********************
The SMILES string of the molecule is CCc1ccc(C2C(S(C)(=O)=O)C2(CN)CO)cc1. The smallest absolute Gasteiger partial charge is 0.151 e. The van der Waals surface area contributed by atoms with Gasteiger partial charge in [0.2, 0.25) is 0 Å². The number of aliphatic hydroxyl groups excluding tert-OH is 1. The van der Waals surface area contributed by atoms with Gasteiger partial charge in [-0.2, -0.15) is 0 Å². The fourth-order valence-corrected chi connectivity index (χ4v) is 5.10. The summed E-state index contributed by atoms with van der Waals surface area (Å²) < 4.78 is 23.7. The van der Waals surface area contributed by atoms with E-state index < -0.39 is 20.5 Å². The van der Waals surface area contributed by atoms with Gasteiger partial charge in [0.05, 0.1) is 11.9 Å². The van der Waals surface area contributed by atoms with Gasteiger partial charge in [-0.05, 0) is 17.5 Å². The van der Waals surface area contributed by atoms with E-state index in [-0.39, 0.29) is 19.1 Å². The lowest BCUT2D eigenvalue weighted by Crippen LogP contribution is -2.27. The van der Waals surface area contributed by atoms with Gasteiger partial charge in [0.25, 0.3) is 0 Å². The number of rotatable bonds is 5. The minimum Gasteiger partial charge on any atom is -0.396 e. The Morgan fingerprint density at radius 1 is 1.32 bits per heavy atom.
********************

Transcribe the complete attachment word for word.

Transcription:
The SMILES string of the molecule is CCc1ccc(C2C(S(C)(=O)=O)C2(CN)CO)cc1. The smallest absolute Gasteiger partial charge is 0.151 e. The van der Waals surface area contributed by atoms with Gasteiger partial charge in [0.2, 0.25) is 0 Å². The number of aliphatic hydroxyl groups excluding tert-OH is 1. The van der Waals surface area contributed by atoms with Gasteiger partial charge in [-0.2, -0.15) is 0 Å². The fourth-order valence-corrected chi connectivity index (χ4v) is 5.10. The summed E-state index contributed by atoms with van der Waals surface area (Å²) < 4.78 is 23.7. The van der Waals surface area contributed by atoms with E-state index < -0.39 is 20.5 Å². The van der Waals surface area contributed by atoms with Gasteiger partial charge in [0.05, 0.1) is 11.9 Å². The van der Waals surface area contributed by atoms with Gasteiger partial charge in [-0.05, 0) is 17.5 Å². The van der Waals surface area contributed by atoms with E-state index in [-0.39, 0.29) is 19.1 Å². The lowest BCUT2D eigenvalue weighted by Crippen LogP contribution is -2.27. The van der Waals surface area contributed by atoms with Gasteiger partial charge in [0.25, 0.3) is 0 Å². The number of rotatable bonds is 5. The minimum Gasteiger partial charge on any atom is -0.396 e. The Morgan fingerprint density at radius 1 is 1.32 bits per heavy atom.